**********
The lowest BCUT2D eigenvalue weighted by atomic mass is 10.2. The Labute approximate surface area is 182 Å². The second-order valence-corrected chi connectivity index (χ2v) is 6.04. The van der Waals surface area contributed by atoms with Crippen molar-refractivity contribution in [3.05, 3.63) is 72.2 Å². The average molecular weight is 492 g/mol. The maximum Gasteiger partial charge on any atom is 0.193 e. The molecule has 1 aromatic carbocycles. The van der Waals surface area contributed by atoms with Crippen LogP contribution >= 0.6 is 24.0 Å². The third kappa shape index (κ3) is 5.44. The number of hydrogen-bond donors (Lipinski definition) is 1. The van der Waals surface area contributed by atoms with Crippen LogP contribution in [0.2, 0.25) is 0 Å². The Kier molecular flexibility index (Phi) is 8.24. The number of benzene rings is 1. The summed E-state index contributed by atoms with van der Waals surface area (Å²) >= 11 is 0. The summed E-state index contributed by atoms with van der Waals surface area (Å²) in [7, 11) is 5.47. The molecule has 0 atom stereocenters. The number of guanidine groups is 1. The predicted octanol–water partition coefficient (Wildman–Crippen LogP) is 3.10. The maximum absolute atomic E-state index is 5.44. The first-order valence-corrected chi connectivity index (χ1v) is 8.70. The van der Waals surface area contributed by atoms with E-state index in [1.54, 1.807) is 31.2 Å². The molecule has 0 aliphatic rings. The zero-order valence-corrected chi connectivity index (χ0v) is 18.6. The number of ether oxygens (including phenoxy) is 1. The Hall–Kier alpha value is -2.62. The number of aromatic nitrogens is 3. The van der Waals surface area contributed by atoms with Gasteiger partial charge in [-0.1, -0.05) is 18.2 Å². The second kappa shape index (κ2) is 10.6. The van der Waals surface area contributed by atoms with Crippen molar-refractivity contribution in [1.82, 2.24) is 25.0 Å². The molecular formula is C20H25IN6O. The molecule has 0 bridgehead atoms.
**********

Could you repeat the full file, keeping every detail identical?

The lowest BCUT2D eigenvalue weighted by atomic mass is 10.2. The Labute approximate surface area is 182 Å². The second-order valence-corrected chi connectivity index (χ2v) is 6.04. The van der Waals surface area contributed by atoms with Crippen molar-refractivity contribution in [3.05, 3.63) is 72.2 Å². The average molecular weight is 492 g/mol. The maximum Gasteiger partial charge on any atom is 0.193 e. The molecule has 1 aromatic carbocycles. The van der Waals surface area contributed by atoms with Crippen LogP contribution >= 0.6 is 24.0 Å². The third kappa shape index (κ3) is 5.44. The number of hydrogen-bond donors (Lipinski definition) is 1. The van der Waals surface area contributed by atoms with Crippen LogP contribution in [0.2, 0.25) is 0 Å². The Kier molecular flexibility index (Phi) is 8.24. The number of benzene rings is 1. The summed E-state index contributed by atoms with van der Waals surface area (Å²) >= 11 is 0. The summed E-state index contributed by atoms with van der Waals surface area (Å²) in [7, 11) is 5.47. The molecule has 0 atom stereocenters. The number of guanidine groups is 1. The predicted octanol–water partition coefficient (Wildman–Crippen LogP) is 3.10. The maximum absolute atomic E-state index is 5.44. The first-order valence-corrected chi connectivity index (χ1v) is 8.70. The van der Waals surface area contributed by atoms with E-state index in [1.54, 1.807) is 31.2 Å². The molecule has 0 aliphatic rings. The zero-order valence-corrected chi connectivity index (χ0v) is 18.6. The number of ether oxygens (including phenoxy) is 1. The Hall–Kier alpha value is -2.62. The number of aromatic nitrogens is 3. The van der Waals surface area contributed by atoms with Gasteiger partial charge in [-0.1, -0.05) is 18.2 Å². The second kappa shape index (κ2) is 10.6. The van der Waals surface area contributed by atoms with Crippen molar-refractivity contribution in [1.82, 2.24) is 25.0 Å². The molecular formula is C20H25IN6O. The molecule has 0 bridgehead atoms.